Editions:  Austria · Denmark · France · Germany · Italy · Norway · Spain · Sweden · Switzerland
Advertisement

Strong franc hurts Swiss exports — and imports

Share this article

Strong franc hurts Swiss exports — and imports
Watchmaker for Swiss brand Piaget. Watch exports dipped 0.8 percent in April from the same month a year earlier. Photo: AFP
09:49 CEST+02:00
Swiss exports and imports dropped significantly in April because of lower prices linked to the strong franc, the Federal Customs Administration (FCA) said on Thursday.

Exports for the month fell 5.1 percent to 16.29 billion francs from the level a year earlier, the FCA said in a release.

Three quarters of exporters registered declines in sales as companies dropped prices to counteract the impact of the franc, which has risen sharply against the euro since January.

The pharmaceutical and chemical industries recorded the biggest drop in exports (down almost 13 percent), followed by the plastics sector (down 11.2 percent) and the food, drinks and tobacco sector (down 8.2 percent).

The machinery and electronics industries were less impacted, with exports lower by 2.2 percent, while the watchmaking sector saw sales to foreign customers decline by 0.8 percent.

On the plus side, jewellery exports rose 33 percent, while textiles increased 2.6 percent and precision instruments 1.1 percent.

Trade with Switzerland's major trading partners in the eurozone “sharply deteriorated,” the FCA said.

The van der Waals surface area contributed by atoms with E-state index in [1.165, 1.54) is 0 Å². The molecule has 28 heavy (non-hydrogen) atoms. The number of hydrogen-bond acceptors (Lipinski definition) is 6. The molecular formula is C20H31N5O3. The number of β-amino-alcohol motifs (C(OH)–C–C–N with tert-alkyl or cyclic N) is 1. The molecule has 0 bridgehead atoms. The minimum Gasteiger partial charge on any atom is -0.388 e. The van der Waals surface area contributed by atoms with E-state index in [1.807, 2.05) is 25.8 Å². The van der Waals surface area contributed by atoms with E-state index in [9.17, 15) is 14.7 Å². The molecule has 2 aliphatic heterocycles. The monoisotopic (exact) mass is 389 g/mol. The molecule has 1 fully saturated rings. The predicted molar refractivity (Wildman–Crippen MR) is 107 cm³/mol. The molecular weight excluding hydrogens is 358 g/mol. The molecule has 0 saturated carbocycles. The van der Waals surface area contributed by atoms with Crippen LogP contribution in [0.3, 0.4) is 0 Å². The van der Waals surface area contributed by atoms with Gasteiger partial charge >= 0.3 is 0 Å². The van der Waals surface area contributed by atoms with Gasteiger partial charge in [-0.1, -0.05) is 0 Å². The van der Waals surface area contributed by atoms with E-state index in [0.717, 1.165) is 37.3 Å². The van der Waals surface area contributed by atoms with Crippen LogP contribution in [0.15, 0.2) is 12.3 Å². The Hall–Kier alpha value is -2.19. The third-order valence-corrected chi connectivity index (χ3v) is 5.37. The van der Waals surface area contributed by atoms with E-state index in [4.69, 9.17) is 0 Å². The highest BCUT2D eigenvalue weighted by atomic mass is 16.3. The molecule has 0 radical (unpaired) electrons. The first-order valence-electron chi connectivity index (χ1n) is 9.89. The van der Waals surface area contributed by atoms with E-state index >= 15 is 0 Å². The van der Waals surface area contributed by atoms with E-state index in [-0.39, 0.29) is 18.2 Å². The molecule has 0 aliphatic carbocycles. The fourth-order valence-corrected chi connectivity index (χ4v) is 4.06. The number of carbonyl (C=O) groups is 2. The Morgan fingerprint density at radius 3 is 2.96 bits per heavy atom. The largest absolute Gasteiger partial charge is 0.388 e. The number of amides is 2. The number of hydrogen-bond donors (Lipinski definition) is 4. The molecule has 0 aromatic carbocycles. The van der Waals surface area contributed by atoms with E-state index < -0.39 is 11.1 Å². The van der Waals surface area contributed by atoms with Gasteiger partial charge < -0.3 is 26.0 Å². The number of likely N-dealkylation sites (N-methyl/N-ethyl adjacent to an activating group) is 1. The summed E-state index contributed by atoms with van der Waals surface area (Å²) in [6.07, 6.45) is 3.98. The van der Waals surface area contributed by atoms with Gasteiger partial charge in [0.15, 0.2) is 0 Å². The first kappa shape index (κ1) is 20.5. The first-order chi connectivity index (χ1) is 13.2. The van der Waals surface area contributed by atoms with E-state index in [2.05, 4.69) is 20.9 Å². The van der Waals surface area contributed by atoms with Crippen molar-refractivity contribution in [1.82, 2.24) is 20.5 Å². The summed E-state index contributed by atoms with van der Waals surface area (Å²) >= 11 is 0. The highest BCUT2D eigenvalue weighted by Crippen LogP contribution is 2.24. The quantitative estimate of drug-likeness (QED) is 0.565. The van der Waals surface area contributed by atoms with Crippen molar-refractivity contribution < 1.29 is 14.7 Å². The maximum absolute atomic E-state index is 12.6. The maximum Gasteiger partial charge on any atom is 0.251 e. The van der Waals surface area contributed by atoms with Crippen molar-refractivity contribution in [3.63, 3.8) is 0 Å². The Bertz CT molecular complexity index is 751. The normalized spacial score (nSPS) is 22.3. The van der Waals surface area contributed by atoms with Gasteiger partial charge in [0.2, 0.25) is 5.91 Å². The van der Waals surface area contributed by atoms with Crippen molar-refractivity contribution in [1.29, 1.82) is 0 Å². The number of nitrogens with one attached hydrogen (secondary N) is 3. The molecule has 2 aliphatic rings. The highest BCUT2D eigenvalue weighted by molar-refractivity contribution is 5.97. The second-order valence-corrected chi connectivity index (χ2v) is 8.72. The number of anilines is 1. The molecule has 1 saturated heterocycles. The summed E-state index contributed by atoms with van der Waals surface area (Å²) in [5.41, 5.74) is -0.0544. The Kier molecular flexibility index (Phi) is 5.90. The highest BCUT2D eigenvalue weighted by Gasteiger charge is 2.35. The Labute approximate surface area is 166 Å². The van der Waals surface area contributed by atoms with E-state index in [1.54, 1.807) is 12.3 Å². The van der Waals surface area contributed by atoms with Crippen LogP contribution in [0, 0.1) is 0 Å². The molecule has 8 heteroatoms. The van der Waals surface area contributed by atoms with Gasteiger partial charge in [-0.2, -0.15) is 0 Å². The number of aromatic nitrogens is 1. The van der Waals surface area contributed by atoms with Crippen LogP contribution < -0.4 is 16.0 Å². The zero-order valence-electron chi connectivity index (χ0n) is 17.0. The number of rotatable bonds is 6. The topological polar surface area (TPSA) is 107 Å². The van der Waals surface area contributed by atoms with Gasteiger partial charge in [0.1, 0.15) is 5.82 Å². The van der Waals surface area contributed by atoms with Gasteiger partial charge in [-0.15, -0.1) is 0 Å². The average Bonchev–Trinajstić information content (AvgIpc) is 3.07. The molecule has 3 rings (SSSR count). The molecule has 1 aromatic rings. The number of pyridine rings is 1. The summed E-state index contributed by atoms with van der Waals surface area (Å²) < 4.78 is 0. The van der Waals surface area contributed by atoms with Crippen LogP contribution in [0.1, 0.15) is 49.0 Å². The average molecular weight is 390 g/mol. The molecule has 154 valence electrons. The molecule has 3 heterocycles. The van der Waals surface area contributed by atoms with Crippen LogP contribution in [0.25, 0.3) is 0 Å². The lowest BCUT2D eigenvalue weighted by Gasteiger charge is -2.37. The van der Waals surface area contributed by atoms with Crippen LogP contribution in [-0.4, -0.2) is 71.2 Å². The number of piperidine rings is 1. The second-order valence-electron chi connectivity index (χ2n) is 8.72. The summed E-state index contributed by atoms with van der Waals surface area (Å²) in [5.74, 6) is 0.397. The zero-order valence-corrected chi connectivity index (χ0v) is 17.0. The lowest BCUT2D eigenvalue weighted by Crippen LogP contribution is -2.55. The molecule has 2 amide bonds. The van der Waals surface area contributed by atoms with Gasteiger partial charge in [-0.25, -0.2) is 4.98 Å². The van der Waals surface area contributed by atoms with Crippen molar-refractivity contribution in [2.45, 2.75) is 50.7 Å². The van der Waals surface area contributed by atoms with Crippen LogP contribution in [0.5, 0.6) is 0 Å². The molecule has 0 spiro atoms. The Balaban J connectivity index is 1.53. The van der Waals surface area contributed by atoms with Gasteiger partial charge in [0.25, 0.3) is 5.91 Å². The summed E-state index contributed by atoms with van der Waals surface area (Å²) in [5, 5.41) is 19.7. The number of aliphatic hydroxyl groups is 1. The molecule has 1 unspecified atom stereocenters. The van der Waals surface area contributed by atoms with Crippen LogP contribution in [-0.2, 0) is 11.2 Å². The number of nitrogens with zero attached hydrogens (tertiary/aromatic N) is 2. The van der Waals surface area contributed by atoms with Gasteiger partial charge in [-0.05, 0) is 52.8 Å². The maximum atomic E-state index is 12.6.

The value of imports was also hit by the strong franc, declining 8.1 percent to 13.43 billion francs.

Imports from the eurozone are cheaper for Swiss customers but the evidence suggests lower prices aren't driving higher volume.

That left Switzerland with a positive trade balance of 2.9 billion francs for the month.

For the first four months of the year, Swiss exports declined 2.3 percent on a nominal basis to 66.9 billion francs, while imports dipped 5.3 percent to 55.8 billion francs.

In January, the Swiss National Bank abandoned a policy of defending a euro floor of 1.20 francs that it had pursued for more than three years, although it maintains the franc is “significantly overvalued”.

Traders have subsequently bid up the value of the franc to near parity with the euro, making Swiss products more expensive for customers in the eurozone.

With continuing worries about Greece and its future in the eurozone, the franc, a traditional safe haven currency in times of uncertainty, remains at close to historic highs against the euro.

In early morning trading on Thursday, the euro was trading at 1.03444 francs.

Get notified about breaking news on The Local

Share this article

Advertisement
Advertisement
Advertisement
Jobs
Click here to start your job search
Advertisement
Advertisement

Popular articles

Advertisement
Advertisement